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Lawn mowing Phoenix Larned

Phoenix Larned, 19, mows a lawn at a home on Sioux City's north side. It's part of his burgeoning lawn care business.

SIOUX CITY -- Sometime when he was in sixth or seventh grade, Phoenix Larned's dad taught him to use the lawnmower. 

It didn't take long for Larned, now 19, to parlay his newfound skill into a moneymaking opportunity. 

"I'd walk up the street, and if I saw somebody's grass that was super long, I'd ask them, 'Hey do you need me to mow or anything?', and they'd let me mow their lawn," Larned said. 

Today, Larned's informal lawn care business, which he calls "Green Hands," also does  landscaping, leaf-raking and snow removal. He can even take out smaller trees. 

"I have a couple buddies that do it with me, and we just kind of make our summer money that way," he said. The crew boasts a fleet of three lawn mowers -- two self-propelled, one a simple push mower. 

The name came about "because when you mow your lawn, you get green hands. And when you make a lot of money, you've got a lot of green in your hand." 

Larned has business cards, and like any pro, offers free estimates. 

"I hand those out to people that ask for us," Larned said. "If they see us mowing a lawn, people come up and say, 'How much do you charge?' and we're like, 'Here's a card, just call us later!'" 

Currently Larned and the crew have a total of 13 "consistent" lawns they mow each week, which collectively take around two days to mow, usually Mondays and Tuesdays -- barring rain. 

After the lawns have been mowed, the group does odd landscaping jobs for the remainder of the week. 

Larned usually charges between $20 and $50 per lawn, depending on the size and any mowing challenges (sheds, hills, swingsets), and whether the customer wants weed-whacking and the grass to be bagged.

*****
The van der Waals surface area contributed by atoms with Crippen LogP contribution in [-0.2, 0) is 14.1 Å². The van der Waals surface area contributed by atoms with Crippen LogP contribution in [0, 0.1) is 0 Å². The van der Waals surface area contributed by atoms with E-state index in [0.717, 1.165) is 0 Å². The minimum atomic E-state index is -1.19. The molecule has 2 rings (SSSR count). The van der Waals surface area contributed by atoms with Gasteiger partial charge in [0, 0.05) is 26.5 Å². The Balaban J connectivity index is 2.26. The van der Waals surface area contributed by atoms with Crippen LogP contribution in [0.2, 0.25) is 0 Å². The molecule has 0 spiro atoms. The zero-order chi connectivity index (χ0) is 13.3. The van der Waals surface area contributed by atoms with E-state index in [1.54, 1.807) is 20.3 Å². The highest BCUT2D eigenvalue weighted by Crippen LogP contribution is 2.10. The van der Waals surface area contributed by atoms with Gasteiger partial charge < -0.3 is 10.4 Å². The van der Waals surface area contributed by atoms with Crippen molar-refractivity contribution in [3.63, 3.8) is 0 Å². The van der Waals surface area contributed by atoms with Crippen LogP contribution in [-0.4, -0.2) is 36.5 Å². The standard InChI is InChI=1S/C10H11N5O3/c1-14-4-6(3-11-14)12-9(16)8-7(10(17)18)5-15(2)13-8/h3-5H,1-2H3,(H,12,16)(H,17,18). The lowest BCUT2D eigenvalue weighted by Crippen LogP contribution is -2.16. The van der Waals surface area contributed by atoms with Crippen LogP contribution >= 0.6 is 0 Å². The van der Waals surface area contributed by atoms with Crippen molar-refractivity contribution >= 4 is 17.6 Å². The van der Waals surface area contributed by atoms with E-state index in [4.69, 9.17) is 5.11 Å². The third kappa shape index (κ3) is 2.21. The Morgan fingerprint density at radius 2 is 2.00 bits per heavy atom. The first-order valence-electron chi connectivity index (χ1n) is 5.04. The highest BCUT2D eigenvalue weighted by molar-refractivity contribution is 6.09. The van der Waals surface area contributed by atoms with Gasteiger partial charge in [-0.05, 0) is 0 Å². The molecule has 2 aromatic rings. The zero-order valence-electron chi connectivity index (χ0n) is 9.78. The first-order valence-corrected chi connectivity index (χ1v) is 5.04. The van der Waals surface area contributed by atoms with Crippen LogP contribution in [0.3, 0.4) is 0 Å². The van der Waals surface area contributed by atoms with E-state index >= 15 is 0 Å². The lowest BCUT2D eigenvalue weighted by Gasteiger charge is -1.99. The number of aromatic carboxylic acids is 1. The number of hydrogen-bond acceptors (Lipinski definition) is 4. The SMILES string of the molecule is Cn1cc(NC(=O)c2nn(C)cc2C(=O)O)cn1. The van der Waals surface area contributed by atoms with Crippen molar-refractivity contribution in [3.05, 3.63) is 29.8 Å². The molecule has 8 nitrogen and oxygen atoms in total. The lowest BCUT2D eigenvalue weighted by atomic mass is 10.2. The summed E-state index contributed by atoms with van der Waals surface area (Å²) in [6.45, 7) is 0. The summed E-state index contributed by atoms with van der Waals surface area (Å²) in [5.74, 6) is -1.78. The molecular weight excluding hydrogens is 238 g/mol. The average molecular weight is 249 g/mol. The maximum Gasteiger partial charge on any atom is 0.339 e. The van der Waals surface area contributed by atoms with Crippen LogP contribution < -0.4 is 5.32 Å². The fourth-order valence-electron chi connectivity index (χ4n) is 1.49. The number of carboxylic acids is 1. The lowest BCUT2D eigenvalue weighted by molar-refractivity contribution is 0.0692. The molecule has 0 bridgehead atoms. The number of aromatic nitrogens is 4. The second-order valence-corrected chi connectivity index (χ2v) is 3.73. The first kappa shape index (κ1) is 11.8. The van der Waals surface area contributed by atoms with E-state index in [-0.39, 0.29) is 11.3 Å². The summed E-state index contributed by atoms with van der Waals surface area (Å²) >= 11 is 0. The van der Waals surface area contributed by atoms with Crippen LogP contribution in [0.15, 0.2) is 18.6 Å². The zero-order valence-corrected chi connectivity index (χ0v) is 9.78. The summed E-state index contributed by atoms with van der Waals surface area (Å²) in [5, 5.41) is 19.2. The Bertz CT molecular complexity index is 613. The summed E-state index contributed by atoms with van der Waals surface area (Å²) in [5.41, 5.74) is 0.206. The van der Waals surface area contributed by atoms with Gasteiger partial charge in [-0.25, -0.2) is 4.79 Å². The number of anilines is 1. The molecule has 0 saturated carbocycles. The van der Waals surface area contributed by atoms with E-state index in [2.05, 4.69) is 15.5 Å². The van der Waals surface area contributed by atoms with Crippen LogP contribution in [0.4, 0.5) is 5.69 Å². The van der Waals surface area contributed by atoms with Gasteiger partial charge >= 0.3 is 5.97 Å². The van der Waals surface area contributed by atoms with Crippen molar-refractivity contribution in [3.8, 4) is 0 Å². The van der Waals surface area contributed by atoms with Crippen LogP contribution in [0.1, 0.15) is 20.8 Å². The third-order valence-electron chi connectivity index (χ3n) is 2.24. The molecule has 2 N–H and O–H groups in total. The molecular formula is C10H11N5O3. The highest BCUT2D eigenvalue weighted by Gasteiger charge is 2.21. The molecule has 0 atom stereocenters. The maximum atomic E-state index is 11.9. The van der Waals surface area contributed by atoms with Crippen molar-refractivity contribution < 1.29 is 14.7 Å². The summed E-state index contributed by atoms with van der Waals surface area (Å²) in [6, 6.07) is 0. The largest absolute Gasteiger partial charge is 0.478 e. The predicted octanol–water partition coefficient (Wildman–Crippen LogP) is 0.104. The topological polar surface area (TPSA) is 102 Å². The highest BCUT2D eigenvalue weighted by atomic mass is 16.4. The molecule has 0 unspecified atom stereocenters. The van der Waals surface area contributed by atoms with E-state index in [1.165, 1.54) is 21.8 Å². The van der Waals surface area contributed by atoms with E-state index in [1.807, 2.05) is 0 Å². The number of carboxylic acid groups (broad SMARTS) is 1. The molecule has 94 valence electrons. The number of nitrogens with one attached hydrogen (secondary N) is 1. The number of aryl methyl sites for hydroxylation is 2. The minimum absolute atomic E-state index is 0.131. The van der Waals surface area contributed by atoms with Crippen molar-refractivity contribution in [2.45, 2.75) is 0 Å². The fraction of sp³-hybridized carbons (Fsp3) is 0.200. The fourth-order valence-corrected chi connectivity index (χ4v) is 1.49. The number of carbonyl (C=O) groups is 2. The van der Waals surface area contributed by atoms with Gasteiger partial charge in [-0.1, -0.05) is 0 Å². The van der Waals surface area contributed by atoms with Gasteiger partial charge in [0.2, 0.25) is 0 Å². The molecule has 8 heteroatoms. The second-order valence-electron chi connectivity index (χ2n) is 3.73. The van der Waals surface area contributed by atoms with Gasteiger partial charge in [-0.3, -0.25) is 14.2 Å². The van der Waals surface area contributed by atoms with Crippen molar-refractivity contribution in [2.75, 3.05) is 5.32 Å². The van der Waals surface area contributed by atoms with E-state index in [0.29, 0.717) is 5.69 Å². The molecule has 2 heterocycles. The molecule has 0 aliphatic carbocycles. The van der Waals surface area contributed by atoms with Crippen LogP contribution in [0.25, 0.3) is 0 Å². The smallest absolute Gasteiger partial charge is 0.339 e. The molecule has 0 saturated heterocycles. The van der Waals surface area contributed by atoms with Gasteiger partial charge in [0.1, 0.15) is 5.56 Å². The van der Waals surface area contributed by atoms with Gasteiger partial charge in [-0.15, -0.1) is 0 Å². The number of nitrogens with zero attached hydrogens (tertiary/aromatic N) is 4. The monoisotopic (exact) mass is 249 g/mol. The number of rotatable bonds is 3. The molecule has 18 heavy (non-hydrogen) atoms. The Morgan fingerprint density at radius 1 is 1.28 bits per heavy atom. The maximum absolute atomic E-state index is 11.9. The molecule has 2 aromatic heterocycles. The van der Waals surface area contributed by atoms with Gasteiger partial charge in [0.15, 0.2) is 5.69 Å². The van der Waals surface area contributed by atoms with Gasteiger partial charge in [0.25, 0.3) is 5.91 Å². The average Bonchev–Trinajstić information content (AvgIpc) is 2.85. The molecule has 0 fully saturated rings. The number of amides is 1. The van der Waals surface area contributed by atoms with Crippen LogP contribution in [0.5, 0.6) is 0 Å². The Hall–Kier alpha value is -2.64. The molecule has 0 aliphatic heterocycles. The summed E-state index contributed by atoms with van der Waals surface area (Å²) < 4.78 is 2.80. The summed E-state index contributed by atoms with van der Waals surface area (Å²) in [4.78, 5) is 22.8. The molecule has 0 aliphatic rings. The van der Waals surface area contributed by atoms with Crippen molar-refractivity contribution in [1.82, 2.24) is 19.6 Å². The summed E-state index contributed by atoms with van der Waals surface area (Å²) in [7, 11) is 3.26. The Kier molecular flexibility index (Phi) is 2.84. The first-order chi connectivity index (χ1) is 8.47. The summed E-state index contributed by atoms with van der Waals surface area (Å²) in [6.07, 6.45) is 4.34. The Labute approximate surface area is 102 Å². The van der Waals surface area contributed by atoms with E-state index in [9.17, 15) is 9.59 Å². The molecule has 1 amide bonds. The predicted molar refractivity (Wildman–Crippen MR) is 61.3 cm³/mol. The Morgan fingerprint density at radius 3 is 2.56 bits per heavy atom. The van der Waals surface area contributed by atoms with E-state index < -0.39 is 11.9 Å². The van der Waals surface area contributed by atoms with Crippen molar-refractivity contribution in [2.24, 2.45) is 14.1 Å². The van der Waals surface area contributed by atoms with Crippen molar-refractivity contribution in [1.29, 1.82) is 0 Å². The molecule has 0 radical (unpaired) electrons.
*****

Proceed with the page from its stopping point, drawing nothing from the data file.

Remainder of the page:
"I have some (lawns) that are huge, and I have some that are small, I have some that are hilly, I have some that are completely flat," he said. "Like in Riverside, that's the perfect area to mow, because there are no hills." 

But not every lawn is a walk in the park. 

"We had one job one day where we had weeds probably 4 1/2 feet tall through the whole backyard, and so I texted the whole group, 'Everybody come right now! I'll pay you guys really good -- I'll buy your lunch!'" Larned said. That day, the crew ballooned to eight. 

"It was crazy, but we got it done." 

Lawnmower lessons learned

In his years of mowing, Larned has picked up some tricks of the trade, and he can anticipate special requests from customers who like their grass a certain way.

Some people want the lawnmower's blades cleaned off before the mowing can even commence; others want the lines to run in a certain direction. He tries not to mow hilly lawns during or after rain, so the sod isn't damaged. 

Likewise, Larned employs a strategy at the beginning of lawn-mowing season where he lets the grass grow a little taller than he otherwise would, for the sake of healthy grass. 

"That way it's already got good roots and everything, and then I mow it," he said. 

And he's learned some lessons the hard way. Like why lawn mowers have the little plastic flap on the back. 

"I got smart one day, and cut the flap off," because he found it unhelpful when trying to pull the mower backward. 

"So then I start mowing this next lawn, and it's a little taller, and next thing I hear this crack, and I look down and I felt a sharp pain in my leg, and I got a piece of chicken wire stuck through my shin, about a centimeter and a half deep." 

Snowblowers and shovels

In the wintertime, of course, the crew's workload is tied to the weather. When the city gets dumped on, Larned finds himself buried in snow-removal jobs. 

"Every time it snows, I'm out for at least 13, 14 hours," he said.

Last winter, he only used shovels, partly because his truck recently "pooped out" on him early in the season, and he was thus unable to haul a snowblower anywhere. 

This winter, Larned won't be using a shovel or a snowblower -- he'll be in basic training for the 185th Air Refueling Wing of the Iowa National Guard from September to March. The crew will move snow in his absence, and Larned saw to it that they won't have to use shovels. 

"My buddies will use snowblowers, and they'll use my truck," he said. 

In the future, Larned envisions Green Hands coming together as a formal business. 

"I really want to push this into a bigger business someday," he said. "I kind of want to be like Holland's or Sharp (Lawn Care)." 

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